"I really don’t want to shower but I want to be clean" an autobiography
"Now that I’m in the shower I really dont wanna get out" a sequel
"Now that I’m out, I don’t want to put on clothes" the spin-off
"I’m sitting here in my towel and I must have showered 2 hours ago" the self help booklet
Did you know that, no matter the evidence, if a jury feels a law is unjust, it is permitted to “nullify” the law rather than finding someone guilty? Basically, jury nullification is a jury’s way of saying, “By the letter of the law, the defendant is guilty, but we also disagree with that law, so we vote to not punish the accused.” Ultimately, the verdict serves as an acquittal.
Haven’t heard of jury nullification? Don’t feel bad; you’re far from alone. If anything, your unfamiliarity is by design. Generally, defense lawyers are not allowed to even mention jury nullification as a possibility during a trial because judges prefer juries to follow the general protocols rather than delivering independent verdicts.
Surprisingly, the Supreme Court has routinely agreed that judges have no obligation to inform juries about jury nullification. Paradoxically, jury nullification is permitted to exist as an option to all juries, yet this option cannot be discussed in most courtrooms.
Jury nullification is undoubtedly feared because of its ability to upset the system. A jury that considers drug laws to be outrageous can nullify. A jury that is aware of the mass inequality in incarceration rates and believes a defendant was targeted via racial profiling can nullify. A jury that believes a harmless defendant is a victim of the prison industrial complex rather than a perpetrator can nullify. This counter-verdict exists so that citizens can right the wrongs inherent in our supposed “justice” system.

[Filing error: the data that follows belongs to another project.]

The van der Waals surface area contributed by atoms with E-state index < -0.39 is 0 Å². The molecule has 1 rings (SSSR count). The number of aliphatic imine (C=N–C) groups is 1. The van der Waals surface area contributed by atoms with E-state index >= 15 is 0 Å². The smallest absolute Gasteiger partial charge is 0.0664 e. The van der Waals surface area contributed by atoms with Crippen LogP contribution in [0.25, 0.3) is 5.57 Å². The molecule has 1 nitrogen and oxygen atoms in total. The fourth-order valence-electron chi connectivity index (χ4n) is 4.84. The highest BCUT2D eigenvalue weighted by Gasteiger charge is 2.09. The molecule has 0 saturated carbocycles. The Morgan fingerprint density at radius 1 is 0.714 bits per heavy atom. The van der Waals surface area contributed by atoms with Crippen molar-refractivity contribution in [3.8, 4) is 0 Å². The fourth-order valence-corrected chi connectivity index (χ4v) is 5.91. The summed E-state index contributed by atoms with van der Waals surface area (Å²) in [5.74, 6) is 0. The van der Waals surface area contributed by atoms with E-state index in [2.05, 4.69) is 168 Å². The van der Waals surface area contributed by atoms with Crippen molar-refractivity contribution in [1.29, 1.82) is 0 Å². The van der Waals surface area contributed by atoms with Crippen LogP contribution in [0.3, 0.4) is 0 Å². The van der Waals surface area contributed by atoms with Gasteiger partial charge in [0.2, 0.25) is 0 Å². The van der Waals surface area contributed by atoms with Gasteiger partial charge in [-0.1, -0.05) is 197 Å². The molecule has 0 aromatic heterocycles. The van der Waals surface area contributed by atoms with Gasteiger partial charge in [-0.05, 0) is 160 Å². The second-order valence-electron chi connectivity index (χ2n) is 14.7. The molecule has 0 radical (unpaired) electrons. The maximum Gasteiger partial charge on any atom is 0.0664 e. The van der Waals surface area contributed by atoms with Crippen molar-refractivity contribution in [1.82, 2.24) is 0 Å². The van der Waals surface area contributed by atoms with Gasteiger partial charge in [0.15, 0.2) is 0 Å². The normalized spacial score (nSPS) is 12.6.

Of course, as the New York Times points out, jury nullification hasn’t always been used to “do good.” Historically, racist southern juries have nullified cases involving hate crimes and overly optimistic juries have nullified instances of police brutality, unwilling to fault police officers. However, if you agree that an informed jury can produce the correct verdict, nullification remains a valuable tool in the pursuit of justice.
Interviewer: Did you do a lot of your own stunts?
Anthony Mackie: I did a bunch of the stuff leading up to the stunts. I tried to do one stunt and I ran into a parked car, face-first.
Interviewer: The directors were telling me— I asked if there were any close calls and that was the one situation they brought up!
AM: [Laughs] No, but they tricked me. First of all, no one— if I tell you to fly, you’re not going to know how to fly ‘cause as humans, we don’t fly. So they tell me they’re going to raise me up ten feet and let me go. I swing in, land on my feet, and walk and talk…. so they pulled me up ten feet and said ‘how do you feel?’ and I said ‘I feel good!’ But I keep going up! They pull me up forty feet off the ground and I’m like ‘THIS DOESN’T FEEL RIGHT!’ [Laughs] And they let me go. And I’m coming down at like….mach 2, right? And I look at Chris [Evans]’s face and he goes… “You’re going to die.”